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“Electric scooters have invaded the world's cities. They whiz down streets and lie abandoned in the middle of sidewalks, bringing both convenience and annoyance to city-dwellers. There are now dozens of scooter-sharing companies, and the two biggest, Bird and Lime, are the fastest startups to reach a valuation of $1 billion in U.S. history. Each company is now valued at over $2 billion. Scooteristas claim it's a sign that they're revolutionizing transportation, but... really,” asks Greg Rosalsky in their recent NPR article entitled “Will Scootermania End With A Crash?”
According to Rosalsky’s article, “Big Scooter argues that technology — electric motors, better batteries, GPS, and smartphones — has produced a system of shareable scooters that can solve infrastructure problems, decongest commutes, limit climate change, and make investors buckets of money. They're calling it the ‘micro mobility revolution.’ Last year, there were 38.5 million trips on shareable e-scooters in the U.S., which is more than double the year before.”
“The business model of these companies is pretty simple: flood a city with hundreds of scooters for passersby to rent. You can locate and pay for them using your smartphone, and they typically cost $1 plus 15 cents per minute. Then leave them wherever you want,” the NPR piece explains.
Later in the article, Rosalsky shares, “Scootermania isn't just about scooters. It's about this entire bubbly era of tech. Tech watchers have come to call startups worth over a billion a ‘unicorn.’ At first, it was because they were hard to find. Today, there are four times more unicorns than there were in 2013. Last year, VC funding for private companies hit a high of $131 billion, which is past the heights of the 1990s that ended in a crash in nominal terms and close to it in real ones. The percentage of companies going public — despite being unprofitable — has hit a similar peak. Uber, which remains unprofitable, became one of those companies last week.”
Rosalsky’s article left us with a burning question.
Do you claim that what you’re doing is revolutionizing operations?
We see it often.
We don’t buy it, though.
After years of working with the world’s greatest properties, we’ve learned one important thing:
You don’t know what you don’t know.
And, you can’t manage what you don’t know.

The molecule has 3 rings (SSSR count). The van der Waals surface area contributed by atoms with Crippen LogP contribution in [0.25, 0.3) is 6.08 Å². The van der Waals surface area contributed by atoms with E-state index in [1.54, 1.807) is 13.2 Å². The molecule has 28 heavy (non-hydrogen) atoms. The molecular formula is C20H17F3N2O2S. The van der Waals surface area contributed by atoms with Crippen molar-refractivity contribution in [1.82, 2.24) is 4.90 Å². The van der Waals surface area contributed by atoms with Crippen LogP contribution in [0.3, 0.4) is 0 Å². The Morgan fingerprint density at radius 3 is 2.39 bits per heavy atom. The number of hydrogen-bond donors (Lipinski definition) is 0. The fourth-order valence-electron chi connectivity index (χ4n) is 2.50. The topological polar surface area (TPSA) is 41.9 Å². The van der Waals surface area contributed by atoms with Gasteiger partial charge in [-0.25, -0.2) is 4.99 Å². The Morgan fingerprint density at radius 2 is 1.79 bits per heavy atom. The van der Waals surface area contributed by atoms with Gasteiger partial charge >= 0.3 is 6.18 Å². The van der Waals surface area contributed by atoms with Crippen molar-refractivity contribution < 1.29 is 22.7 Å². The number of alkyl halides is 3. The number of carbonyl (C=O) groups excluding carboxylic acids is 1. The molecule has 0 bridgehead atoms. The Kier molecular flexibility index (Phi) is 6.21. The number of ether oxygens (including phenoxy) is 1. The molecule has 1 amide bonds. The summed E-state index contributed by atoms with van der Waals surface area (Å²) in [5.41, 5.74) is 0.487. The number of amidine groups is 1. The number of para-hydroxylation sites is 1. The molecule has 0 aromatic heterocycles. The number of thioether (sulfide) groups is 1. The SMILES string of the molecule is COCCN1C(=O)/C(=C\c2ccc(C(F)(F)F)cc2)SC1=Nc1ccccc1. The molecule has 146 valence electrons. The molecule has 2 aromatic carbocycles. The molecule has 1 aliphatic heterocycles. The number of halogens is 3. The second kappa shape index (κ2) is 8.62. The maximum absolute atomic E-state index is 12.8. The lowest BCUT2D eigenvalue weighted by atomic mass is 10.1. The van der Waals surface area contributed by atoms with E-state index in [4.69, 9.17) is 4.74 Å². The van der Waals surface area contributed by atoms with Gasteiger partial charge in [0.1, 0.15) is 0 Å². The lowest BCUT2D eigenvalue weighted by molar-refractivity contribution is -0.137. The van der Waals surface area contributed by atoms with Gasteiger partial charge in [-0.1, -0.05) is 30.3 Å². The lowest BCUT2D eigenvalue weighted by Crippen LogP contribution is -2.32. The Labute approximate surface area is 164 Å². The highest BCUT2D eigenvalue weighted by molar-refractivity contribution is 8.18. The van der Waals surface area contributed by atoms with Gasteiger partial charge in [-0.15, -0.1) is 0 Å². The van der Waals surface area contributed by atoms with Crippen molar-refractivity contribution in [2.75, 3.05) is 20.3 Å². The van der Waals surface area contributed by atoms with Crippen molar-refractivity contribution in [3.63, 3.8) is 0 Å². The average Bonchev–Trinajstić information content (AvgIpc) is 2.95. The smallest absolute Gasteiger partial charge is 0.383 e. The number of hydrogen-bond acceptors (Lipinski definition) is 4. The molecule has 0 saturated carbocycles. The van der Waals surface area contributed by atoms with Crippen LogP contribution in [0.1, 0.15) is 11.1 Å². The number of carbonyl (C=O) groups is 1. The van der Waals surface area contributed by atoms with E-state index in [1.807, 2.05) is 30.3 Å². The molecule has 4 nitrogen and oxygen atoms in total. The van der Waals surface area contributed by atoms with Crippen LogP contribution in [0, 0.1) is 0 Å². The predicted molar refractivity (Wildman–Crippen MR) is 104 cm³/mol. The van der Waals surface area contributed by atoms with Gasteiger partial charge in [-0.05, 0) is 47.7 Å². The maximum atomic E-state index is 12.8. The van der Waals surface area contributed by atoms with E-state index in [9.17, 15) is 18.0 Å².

Do you see where the problem escalates?
That’s when things get dangerous.
Reactive operations look at their operation from a perspective that includes fixing things when they break – reacting.
You know you can’t take this approach.
It’s time to become proactive before your operation crashes, and everything you’ve put together hurts the longevity of your organization.
Proactive and Operations are two words you’ve heard before.
Something powerful happens when you combine the two.
A new way of thinking, understanding, and executing is created.
Proactive Operations defines what every property, in every industry, must strive to achieve.
It represents those operations that have taken or plan to take their operation to the highest level of performance.
An operation that continues to thrive while preventing an end with a crash.
Strategy, Infrastructure, and Technology are the three pillars of the Proactive Operations methodology that work to produce and continuously support the type of world-class operation that can withstand a fad, trend, or brief “revolution.”
So, are you ready to develop a Proactive operation that holds up to the test of time?
Head over to our comprehensive resource on Proactive Operations – and let us know how we can help.
You’re exposed to the latest technology regularly. So the overwhelming feeling to progress – and even revolutionize – your operation never leaves your mind. That’s par for the course in this industry but also the effect of not living by a disciplined methodology.
Many operations react to the things happening in their operation. They fix it. That’s dangerous and how your operation ends with a crash. You’ve got to employ Proactive Operations; that way, you have a strong foundation to ensure your operation stands the ongoing test of time.